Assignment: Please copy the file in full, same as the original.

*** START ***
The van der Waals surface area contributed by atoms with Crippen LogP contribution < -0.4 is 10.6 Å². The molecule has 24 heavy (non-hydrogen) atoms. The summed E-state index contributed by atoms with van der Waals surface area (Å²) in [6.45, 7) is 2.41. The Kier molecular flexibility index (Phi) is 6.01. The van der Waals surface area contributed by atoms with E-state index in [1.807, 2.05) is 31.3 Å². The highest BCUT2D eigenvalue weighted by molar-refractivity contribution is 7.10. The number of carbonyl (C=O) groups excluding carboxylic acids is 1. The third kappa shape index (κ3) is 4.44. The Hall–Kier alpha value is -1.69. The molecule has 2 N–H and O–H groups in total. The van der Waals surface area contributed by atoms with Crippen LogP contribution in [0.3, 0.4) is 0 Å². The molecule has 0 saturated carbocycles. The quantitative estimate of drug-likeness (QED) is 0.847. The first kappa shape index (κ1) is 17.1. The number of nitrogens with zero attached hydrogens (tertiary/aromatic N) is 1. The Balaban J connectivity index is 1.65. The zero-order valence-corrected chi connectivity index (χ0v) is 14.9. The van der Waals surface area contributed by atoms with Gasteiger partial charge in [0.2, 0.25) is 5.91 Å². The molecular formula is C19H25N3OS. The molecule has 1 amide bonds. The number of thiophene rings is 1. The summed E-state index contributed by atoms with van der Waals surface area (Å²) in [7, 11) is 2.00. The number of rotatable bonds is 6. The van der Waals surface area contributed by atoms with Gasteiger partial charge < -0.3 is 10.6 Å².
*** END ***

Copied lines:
The van der Waals surface area contributed by atoms with Crippen LogP contribution < -0.4 is 10.6 Å². The molecule has 24 heavy (non-hydrogen) atoms. The summed E-state index contributed by atoms with van der Waals surface area (Å²) in [6.45, 7) is 2.41. The Kier molecular flexibility index (Phi) is 6.01. The van der Waals surface area contributed by atoms with E-state index in [1.807, 2.05) is 31.3 Å². The highest BCUT2D eigenvalue weighted by molar-refractivity contribution is 7.10. The number of carbonyl (C=O) groups excluding carboxylic acids is 1. The third kappa shape index (κ3) is 4.44. The Hall–Kier alpha value is -1.69. The molecule has 2 N–H and O–H groups in total. The van der Waals surface area contributed by atoms with Crippen LogP contribution in [0.3, 0.4) is 0 Å². The molecule has 0 saturated carbocycles. The quantitative estimate of drug-likeness (QED) is 0.847. The first kappa shape index (κ1) is 17.1. The number of nitrogens with zero attached hydrogens (tertiary/aromatic N) is 1. The Balaban J connectivity index is 1.65. The zero-order valence-corrected chi connectivity index (χ0v) is 14.9. The van der Waals surface area contributed by atoms with Gasteiger partial charge in [0.2, 0.25) is 5.91 Å². The molecular formula is C19H25N3OS. The molecule has 1 amide bonds. The number of thiophene rings is 1. The summed E-state index contributed by atoms with van der Waals surface area (Å²) in [7, 11) is 2.00. The number of rotatable bonds is 6. The van der Waals surface area contributed by atoms with Gasteiger partial charge < -0.3 is 10.6 Å².